The Chord protocol supports just one operation: given a key, it will determine the node responsible for storing the key's value. Chord does not itself store keys and values, but provides primitives that allow higher-layer software to build a wide variety of storage system; CFS is one such use of the Chord primitive. In this section, we provide a short summary of the Chord protocol so that the reader has sufficient background to follow the rest of the paper.

Each machine acting as a Chord server has a unique 160-bit Chord node
identifier, produce by a SHA hash of the node's IP address.
Chord views the IDs as occupying a circular identifier
space. Hash keys are also mapped into this identifier space, by hashing
them to 160-bit key identifiers. Chord defines the node responsible
for a key to be that key's ``successor.'' The
successor of a key or node identifier *j* is the node with the
smallest ID that is greater than or equal to *j*. Chord's primary task
is to find these successors.

The above figure shows a simple example of a Chord network consisting of three nodes whose identifiers are 0, 1, and 3. The set of keys (or more precisely, keys' identifiers) is {1, 2, 6}, and they are assigned to the three nodes. Because the successor of key 1 among the nodes in the network is node 1, key 1 is assigned to node 1. Similarly, the successor of key 2 is 3, the first node found moving clockwise from 2 on the identifier circle. For key 6, the successor (node 0) is found by wrapping around the circle, so key 6 is assigned to node 0.

This hashing scheme was designed to let nodes enter and leave the
network with minimal disruption. To maintain the consistent hashing
mapping when a node *n* joins the network, certain keys
previously assigned to *n*'s successor become assigned to
*n*. When node *n* leaves the network, all of its assigned
keys are reassigned to *n*'s successor. No other changes in the
assignment of keys to nodes need occur. In the example above, if a
node were to join with identifier 6, it would capture the key with
identifier 6 from the node with identifier 7.

This hashing function is straightforward to implement (with the same constant-time operations as standard hashing) in a centralized environment where all machines are known. However, such a system does not scale. Therefore, the Chord protocol uses a distributed hash function, in which each node maintains a small routing table.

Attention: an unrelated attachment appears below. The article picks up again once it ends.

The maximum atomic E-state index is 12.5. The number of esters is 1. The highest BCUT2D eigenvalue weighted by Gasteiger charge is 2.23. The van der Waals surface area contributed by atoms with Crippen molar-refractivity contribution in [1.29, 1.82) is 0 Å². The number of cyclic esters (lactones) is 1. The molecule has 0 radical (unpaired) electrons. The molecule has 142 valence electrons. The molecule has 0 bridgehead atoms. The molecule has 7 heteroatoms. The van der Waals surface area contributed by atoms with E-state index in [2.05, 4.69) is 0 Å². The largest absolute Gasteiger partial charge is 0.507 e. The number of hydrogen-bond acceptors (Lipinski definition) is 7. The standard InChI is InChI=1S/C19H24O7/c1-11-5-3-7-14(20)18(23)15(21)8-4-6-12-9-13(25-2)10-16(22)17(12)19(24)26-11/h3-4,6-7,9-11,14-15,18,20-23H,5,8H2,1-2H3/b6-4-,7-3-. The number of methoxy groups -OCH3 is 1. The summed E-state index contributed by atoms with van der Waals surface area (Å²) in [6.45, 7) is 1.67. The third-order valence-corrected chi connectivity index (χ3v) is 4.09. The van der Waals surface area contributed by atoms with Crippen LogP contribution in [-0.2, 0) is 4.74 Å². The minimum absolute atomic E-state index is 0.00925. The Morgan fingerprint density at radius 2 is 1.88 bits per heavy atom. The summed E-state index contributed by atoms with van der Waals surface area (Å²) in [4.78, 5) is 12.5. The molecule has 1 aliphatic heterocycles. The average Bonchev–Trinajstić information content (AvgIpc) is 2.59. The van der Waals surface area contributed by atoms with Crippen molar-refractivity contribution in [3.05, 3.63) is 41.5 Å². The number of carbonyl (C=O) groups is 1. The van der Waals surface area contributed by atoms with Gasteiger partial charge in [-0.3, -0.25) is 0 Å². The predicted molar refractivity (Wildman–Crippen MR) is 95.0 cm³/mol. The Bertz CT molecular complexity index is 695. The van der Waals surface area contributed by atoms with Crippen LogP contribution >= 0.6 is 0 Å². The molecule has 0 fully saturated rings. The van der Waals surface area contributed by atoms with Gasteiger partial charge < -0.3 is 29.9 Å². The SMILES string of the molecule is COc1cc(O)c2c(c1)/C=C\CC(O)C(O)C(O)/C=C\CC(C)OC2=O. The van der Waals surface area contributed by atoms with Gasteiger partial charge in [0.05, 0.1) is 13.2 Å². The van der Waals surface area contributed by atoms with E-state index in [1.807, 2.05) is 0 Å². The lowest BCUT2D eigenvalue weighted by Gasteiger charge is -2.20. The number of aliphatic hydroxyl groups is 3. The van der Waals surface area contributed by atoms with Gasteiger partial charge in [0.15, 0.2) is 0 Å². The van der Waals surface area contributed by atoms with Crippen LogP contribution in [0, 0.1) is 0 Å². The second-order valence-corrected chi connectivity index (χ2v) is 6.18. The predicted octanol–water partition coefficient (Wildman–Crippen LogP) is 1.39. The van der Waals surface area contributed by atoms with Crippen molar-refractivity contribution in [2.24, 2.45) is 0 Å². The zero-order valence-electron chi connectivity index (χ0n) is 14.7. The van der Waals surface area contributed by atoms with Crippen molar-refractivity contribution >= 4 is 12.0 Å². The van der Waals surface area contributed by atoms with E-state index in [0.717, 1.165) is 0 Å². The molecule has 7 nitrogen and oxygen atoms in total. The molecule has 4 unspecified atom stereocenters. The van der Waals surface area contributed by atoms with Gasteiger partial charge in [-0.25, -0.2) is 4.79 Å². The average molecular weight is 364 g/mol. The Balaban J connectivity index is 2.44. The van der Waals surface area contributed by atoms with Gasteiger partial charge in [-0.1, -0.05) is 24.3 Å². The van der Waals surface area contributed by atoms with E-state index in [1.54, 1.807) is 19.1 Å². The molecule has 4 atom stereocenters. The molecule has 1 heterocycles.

Each node, *n*, maintains a routing table with 160 entries, called the
*finger table*. The *i*th entry in the table at node *n*
contains the identity of the *first* node, *s*, that succeeds
*n*
by at least 2^(i-1) on the identifier circle, i.e., *s* =
successor(n + 2^(i - 1)), where 1 ≤ *i* ≤ 160 (and all
arithmetic is modulo 2^160). The node *s* is called the *i*th
*finger* of node *n*, and denoted by *n.finger[i].node*.
The first
finger of *n* is its immediate successor on the circle. In addition,
the *i*th finger table entry of node *n* contains the interval,
*[n.finger[i].node, n.finger[i+1].node)*, called the *i*th
*finger interval* of node *n*, and denoted
by *n.finger[i].interval*.

When a node *n* does not know the successor of a key *k*, it
sends a ``find successor'' request to a intermediate node whose ID
is closer to *k*. Node *n* finds the intermediate node by searching
its finger table for the
closest finger *f* preceding *k*, and sends the find successor
request to *f*. Node *f* looks in its finger table for the
closest entry preceding *k*, and sends that back to *n*.
As a result *n* learns about nodes closer and closer to the
target ID.

Consider again the example pictured above. Suppose node 3
wants to find the successor of identifier 1. Since 1 belongs to
the circular interval [7, 3), it belongs to *3.finger[2].interval*;
node 3 therefore checks the *second* entry in its finger table,
which is 0. Because 0 precedes 1, node 3 will ask node 0 to
find the successor of 1. In turn, node 0 will infer from its
finger table that 1's successor is the node 1 itself, and return
node 1 to node 3.

In general, a Chord lookup proceeds in multiple hops around the identifier ring. Each hop eliminates at least half of the remaining distance to the desired successor. This means that the hops early in a query's path travel long distances in identifier space, and later hops travel small distances. Lookups take a number of hops proportional to the log of the number of nodes in the system. For each hop, the node doing the lookup sends a find successor message, and waits for the result; the result tells it where to send the next find successor message.

Given that the system is in a stable state, the Chord protocol needs
to perform three operations: (1) initialize the predecessor and
fingers; (2) update the fingers and predecessors of existing nodes to
reflect the change in the network topology caused by the addition of
*n*; and (3) copy all keys for which node *n* has became their
successor to *n*.

A new node *r* can initialize its finger table by querying an existing
node for the respective successors of the lower endpoints of the *k*
intervals in *r*'s table. Nodes whose routing information is
invalidated by *r*'s addition are determined using *r*'s predecessor
table.